“The parent outreach and engagement process cannot be an afterthought,” says Kevin Chavous, president of technology-based education company Stride Inc. “Many superintendents, when they apply for a job, talk about curriculum and all the new things they want to do, and they put parent engagement at the bottom [of the list] if they include it at all.”
As K-12 schools prepare to open their doors for the first post-pandemic school year, leaders must carry the lessons they’ve learned into the future. The past two years have taught educators and leaders:
The list goes on. But another important takeaway from the pandemic is that parents have learned to become educated consumers when it comes to K-12 education, according to Chavous.
“Parents are focused not just on safety or curriculum; they’re focused on the basics,” he says. “There’s going to be a recognition that parents are deeply concerned about the basic purpose of schooling… in addition to the things that are in the headlines today.”
A recent survey conducted by Stride Inc. highlights the increasing need for transparency between school leadership and parents.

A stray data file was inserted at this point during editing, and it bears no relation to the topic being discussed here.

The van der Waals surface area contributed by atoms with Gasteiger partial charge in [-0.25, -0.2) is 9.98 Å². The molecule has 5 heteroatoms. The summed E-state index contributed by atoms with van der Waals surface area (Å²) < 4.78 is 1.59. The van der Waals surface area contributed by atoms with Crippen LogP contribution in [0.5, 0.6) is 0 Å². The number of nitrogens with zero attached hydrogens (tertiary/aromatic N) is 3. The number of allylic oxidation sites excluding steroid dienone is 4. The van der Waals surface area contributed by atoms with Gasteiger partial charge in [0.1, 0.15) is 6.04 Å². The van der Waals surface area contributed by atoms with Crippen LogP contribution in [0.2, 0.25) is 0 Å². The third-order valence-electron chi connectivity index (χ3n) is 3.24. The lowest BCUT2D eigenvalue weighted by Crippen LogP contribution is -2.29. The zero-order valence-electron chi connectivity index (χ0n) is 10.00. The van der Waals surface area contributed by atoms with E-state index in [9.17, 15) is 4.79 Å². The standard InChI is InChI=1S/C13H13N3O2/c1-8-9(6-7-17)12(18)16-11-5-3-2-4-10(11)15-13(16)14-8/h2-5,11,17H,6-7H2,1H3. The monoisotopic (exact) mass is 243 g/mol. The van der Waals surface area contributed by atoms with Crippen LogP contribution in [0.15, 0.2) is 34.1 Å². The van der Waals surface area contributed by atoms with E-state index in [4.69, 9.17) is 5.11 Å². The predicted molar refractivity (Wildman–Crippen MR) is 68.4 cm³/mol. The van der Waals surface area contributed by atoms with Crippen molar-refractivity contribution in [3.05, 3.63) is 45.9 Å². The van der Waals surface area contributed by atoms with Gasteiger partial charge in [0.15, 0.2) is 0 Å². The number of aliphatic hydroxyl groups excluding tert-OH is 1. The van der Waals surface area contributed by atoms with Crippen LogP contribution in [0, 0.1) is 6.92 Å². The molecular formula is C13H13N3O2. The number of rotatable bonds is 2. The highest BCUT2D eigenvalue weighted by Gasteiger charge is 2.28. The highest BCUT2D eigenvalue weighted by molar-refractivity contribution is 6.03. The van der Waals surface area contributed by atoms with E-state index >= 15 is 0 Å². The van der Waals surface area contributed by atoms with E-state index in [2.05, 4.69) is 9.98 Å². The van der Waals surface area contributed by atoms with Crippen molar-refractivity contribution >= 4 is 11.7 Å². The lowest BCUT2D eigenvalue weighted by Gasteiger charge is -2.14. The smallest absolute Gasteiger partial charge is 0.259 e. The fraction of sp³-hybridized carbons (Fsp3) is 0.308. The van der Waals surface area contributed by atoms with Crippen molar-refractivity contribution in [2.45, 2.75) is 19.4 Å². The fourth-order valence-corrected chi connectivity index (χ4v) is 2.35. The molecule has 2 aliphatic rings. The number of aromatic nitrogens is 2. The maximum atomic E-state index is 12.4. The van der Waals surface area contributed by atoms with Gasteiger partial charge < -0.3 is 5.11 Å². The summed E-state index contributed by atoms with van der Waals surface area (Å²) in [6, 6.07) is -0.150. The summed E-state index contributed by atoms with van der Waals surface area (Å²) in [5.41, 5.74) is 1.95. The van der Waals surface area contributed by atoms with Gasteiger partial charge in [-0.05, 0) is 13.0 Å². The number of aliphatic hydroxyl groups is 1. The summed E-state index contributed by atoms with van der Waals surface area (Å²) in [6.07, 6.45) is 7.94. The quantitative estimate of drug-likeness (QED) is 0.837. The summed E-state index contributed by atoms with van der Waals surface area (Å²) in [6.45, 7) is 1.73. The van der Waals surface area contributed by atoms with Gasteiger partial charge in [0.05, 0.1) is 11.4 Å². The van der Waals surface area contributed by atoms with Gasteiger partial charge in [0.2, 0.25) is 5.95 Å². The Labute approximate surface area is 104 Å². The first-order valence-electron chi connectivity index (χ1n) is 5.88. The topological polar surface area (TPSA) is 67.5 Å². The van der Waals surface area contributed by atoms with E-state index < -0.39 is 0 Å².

Here are the key findings:
- 81% of parents report wanting to know more about what their children are doing at school.
- 60% support public education.
- 50% would likely enroll their child in online school if it was an option.
- Teacher quality and school safety were the top two most important factors for choosing a school for their children (72% vs. 65%).
- 54% of parents expressed concern about gun violence in their child’s school.
In light of school safety, experts say practicing successful safety protocol should be a top priority. “School safety matters,” he says. “There’s so much tension in our country. There’s more violence playing out in America’s streets and schools. One of the reasons why parents are drawn to the online experience is school safety is more important than ever before.”
He adds that schools should not only voice policies they’re thinking about implementing to tackle certain issues, but they should also share data on policies that aren’t working and talk about their next planned steps with parents. “We need to make sure that school leaders are aggressively letting parents know the things they are going to stop doing that don’t seem to work and any new things they’re going to do.”
Sharing metrics with parents will empower them and allow them to be important partners in the process, Chavous advises. Meeting parents where they are will go a long way toward helping schools resolve issues as they enter the new academic year while supporting the needs of students and their parents.
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